“I was interested in publishing, and StreetWise was one of the contacts that the Center game me.” Sylwestrzak said. “It wasn’t the exact idea I had in mind, but I thought that working here would challenge me, in addition to giving me an inside look at a lifestyle that I hadn’t really been exposed to. I’m glad I came here, because it worked out great. One thing that was kind of big for me – I live in the suburbs, and we don’t have public transportation. One of the things the Center stressed was how to use the CTA to get around the city. So, it’s made me more comfortable when I have to go out to different locations for stories,” She continued.
“I got to cover a few city hall meetings, which is something I’d never got to do before. It was very interesting and definitely something I will remember from my experience here in Chicago.”
Sylwestrzak concluded, “The Chicago Center is very supportive of the internship. I like how they let us take charge of the experience. It’s been a perfect fit.”
Marit Ehmke interned at StreetWise through Chicago Center in January 2009. Reflecting on her experiences, she said, “I learned a lot of new things, met a lot of great people, and experience what life in Chicago is really all about. Working at StreetWise reminded me of how important it is to help out in when, where, and any way you can.”
For more information about the Chicago Center for Urban Life & Culture, visit www. chicagocenter.org, or call 773.262.1313
November 10th, 2010
Hyde Park Herald, November 3, 2010
The Chicago Center, located here in Hyde Park, could very well be the most important neighborhood institution you’ve never heard of. Tucked away in the office space at 1515 E. 52nd Pl., the center has spent four decades bridging the gap between urban communities and those that attend university with an eye to studying them, teaching in them and otherwise working in those places. Scott Chesebro, who heads the center, describes it as having more in common with, for example, a living abroad program than with a more traditional urban studies format.
We don’t think of ourselves as a service learning program. We don’t think of ourselves as a vista-type education program [We are] an urban education program that utilizes the city and its resources as an educational tool,” Chesebro said.
Students at Chicago Center, who come from over 30 colleges largely in less urban settings and in many cases from across the Midwest, are given crash courses in navigating public transportation, exposed to the diversity of neighborhoods throughout the city and are challenged to deal directly with the people who are represented by the studies and statistics that often are the main fare of such majors as sociology and urban planning.
It is this quality, which Urban Social Work Practicum Director Arvis Averette describes as “a reliance on first voices,” that sets the center apart from many other kinds of programs.
“It’s like study abroad in Chicago,” Chesebro said. “It functions more like a study abroad program than it does a service learning program or an internship program that a student might do while they’re at the University of Chicago. Maybe they do an internship at the Hyde Park Neighborhood Club, but they’re still living on campus, they’re still going to classes every day. They’re just doing a volunteer experience in the neighborhood.”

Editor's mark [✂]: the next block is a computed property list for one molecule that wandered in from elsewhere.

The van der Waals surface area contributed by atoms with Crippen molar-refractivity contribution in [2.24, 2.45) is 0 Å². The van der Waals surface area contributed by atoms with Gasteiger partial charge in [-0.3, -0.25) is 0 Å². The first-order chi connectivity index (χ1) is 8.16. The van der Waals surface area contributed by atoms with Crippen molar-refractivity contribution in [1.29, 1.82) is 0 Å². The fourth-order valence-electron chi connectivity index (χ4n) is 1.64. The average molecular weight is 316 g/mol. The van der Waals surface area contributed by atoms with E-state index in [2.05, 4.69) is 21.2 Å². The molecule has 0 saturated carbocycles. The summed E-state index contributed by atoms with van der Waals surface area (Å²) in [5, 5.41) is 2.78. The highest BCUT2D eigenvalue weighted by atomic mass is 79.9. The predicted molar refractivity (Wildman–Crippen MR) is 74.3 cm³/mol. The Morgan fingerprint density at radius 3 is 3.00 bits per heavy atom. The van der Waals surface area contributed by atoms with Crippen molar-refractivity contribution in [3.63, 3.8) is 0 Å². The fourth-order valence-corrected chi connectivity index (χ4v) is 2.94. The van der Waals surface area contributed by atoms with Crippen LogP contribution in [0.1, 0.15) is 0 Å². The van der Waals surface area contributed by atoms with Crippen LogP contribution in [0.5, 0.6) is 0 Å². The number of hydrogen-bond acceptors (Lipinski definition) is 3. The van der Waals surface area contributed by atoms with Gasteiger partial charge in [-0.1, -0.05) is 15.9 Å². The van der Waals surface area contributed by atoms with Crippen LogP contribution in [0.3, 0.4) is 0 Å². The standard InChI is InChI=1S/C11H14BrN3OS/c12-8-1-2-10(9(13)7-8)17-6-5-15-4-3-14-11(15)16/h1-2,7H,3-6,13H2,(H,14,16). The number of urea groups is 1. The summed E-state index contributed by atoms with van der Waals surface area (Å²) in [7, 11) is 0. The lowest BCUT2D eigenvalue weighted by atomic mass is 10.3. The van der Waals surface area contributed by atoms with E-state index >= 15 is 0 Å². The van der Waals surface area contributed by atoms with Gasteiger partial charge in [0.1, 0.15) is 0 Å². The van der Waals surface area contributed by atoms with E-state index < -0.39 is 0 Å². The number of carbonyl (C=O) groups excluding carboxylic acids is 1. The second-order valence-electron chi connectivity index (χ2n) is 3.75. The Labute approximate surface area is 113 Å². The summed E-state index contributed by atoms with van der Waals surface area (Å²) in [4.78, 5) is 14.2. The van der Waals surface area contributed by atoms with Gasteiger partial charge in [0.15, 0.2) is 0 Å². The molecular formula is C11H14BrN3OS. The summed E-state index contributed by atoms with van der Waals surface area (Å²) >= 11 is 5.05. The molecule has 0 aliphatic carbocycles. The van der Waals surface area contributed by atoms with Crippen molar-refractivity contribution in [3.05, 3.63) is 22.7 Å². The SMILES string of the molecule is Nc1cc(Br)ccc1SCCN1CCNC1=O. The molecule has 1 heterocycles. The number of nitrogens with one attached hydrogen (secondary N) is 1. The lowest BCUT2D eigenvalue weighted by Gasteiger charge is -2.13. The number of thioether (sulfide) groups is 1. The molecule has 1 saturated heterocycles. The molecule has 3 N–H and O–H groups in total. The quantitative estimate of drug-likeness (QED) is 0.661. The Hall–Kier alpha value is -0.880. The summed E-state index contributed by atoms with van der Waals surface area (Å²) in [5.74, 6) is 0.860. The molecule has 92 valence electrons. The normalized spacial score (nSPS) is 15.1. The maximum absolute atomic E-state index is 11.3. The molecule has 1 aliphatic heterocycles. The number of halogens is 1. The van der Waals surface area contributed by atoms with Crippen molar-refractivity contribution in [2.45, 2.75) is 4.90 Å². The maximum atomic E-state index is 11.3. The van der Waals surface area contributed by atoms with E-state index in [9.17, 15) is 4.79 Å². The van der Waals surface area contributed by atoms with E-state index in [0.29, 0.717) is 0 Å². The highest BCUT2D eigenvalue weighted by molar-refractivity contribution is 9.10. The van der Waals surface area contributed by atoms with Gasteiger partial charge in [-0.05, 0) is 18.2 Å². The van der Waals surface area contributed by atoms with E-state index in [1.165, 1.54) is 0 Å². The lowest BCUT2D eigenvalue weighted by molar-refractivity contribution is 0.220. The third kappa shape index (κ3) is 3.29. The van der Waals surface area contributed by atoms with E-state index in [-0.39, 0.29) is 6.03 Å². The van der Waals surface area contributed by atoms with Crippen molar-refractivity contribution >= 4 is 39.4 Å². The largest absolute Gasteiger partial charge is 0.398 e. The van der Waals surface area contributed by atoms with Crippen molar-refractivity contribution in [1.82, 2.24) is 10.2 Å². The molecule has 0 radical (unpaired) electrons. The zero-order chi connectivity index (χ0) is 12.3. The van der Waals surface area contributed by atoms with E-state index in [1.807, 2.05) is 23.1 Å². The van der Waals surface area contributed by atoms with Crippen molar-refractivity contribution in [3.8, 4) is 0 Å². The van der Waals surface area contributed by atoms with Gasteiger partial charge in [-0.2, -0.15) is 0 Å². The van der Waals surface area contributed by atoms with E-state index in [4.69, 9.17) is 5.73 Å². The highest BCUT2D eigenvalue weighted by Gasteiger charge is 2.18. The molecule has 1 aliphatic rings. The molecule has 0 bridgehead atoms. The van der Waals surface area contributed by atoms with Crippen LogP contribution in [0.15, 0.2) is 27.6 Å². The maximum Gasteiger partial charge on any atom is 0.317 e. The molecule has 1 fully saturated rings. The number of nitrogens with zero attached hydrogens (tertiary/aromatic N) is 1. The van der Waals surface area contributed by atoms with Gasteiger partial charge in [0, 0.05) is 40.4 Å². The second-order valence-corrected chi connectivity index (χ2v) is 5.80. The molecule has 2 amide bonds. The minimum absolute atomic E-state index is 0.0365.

Averette contrasts this to other learning environments related to urban studies.
“Many of the academic things that one does in school-you look at the community and study it, look at the statistics and so forth. But here- the separation from the other programs I’ve been aware of – is this reliance on having people from that community who are very responsible people, who know the community and speak to it to the students in a learning fashion,” Averette said. “For example, if we are going to deal with Bronzeville, we would invariably talk to Tim Black or Harold Lucas who are the reigning experts on these areas.”
By all accounts, students currently at the center give high marks to the approach.
Student Ryann Bird, who comes from a small town in rural Nebraska and attends school in Lincoln, said her initial impression of the South Side of Chicago was, like many people, based on pretty unreliable source of information.
“I’m from a really tiny town in Nebraska with 5,500 people. My parents, they knew everything they see on TV about the South Side of Chicago. I was nervous at first,” Bird said. “But Hyde Park is really safe and homey…it’s not like the media portrays it at all.”
Bird is interning at the DuSable Museum of African American History, which she gets to via public transportation each day from the apartment building the center recently purchased for its students. Student Beth Izzo, who is teaching second grade at Beasley Elemetary on State Street, said the shared living quarters have been a big help to her as a student teacher.
‘It’s good to live with other student teachers so we can talk about our experiences, which always helps,” Izzo said, “It’s nice to have that support system.”
Chicago Center is celebrating its 40th anniversary with a full day of events this Saturday, Nov. 6, culminating in an evening at Carnivale. For more information, call Althea Conyers at 773-363-1312 or visit chicagocenter.org